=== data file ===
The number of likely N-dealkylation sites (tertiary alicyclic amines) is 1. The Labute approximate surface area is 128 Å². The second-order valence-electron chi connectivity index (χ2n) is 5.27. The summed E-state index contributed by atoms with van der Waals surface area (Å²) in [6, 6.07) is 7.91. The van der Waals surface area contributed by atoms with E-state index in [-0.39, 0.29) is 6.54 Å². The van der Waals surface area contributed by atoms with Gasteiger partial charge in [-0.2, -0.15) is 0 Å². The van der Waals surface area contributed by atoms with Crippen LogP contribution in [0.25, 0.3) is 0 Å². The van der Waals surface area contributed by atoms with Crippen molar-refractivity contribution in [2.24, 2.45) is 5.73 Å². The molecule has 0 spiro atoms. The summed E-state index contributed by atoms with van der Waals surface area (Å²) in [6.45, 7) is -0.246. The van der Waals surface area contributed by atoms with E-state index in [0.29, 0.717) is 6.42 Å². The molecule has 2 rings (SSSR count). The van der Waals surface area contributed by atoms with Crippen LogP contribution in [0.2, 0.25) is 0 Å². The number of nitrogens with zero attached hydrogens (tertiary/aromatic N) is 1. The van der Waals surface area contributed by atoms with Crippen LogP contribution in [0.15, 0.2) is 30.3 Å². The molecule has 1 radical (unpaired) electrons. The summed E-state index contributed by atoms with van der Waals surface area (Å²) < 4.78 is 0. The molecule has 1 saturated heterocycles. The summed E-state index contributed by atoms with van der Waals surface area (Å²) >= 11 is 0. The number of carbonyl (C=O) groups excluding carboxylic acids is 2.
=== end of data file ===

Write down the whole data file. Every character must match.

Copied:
The number of likely N-dealkylation sites (tertiary alicyclic amines) is 1. The Labute approximate surface area is 128 Å². The second-order valence-electron chi connectivity index (χ2n) is 5.27. The summed E-state index contributed by atoms with van der Waals surface area (Å²) in [6, 6.07) is 7.91. The van der Waals surface area contributed by atoms with E-state index in [-0.39, 0.29) is 6.54 Å². The van der Waals surface area contributed by atoms with Gasteiger partial charge in [-0.2, -0.15) is 0 Å². The van der Waals surface area contributed by atoms with Crippen LogP contribution in [0.25, 0.3) is 0 Å². The van der Waals surface area contributed by atoms with Crippen molar-refractivity contribution in [2.24, 2.45) is 5.73 Å². The molecule has 0 spiro atoms. The summed E-state index contributed by atoms with van der Waals surface area (Å²) in [6.45, 7) is -0.246. The van der Waals surface area contributed by atoms with E-state index in [0.29, 0.717) is 6.42 Å². The molecule has 2 rings (SSSR count). The van der Waals surface area contributed by atoms with Crippen LogP contribution in [0.2, 0.25) is 0 Å². The number of nitrogens with zero attached hydrogens (tertiary/aromatic N) is 1. The van der Waals surface area contributed by atoms with Crippen LogP contribution in [0.15, 0.2) is 30.3 Å². The molecule has 1 radical (unpaired) electrons. The summed E-state index contributed by atoms with van der Waals surface area (Å²) < 4.78 is 0. The molecule has 1 saturated heterocycles. The summed E-state index contributed by atoms with van der Waals surface area (Å²) >= 11 is 0. The number of carbonyl (C=O) groups excluding carboxylic acids is 2.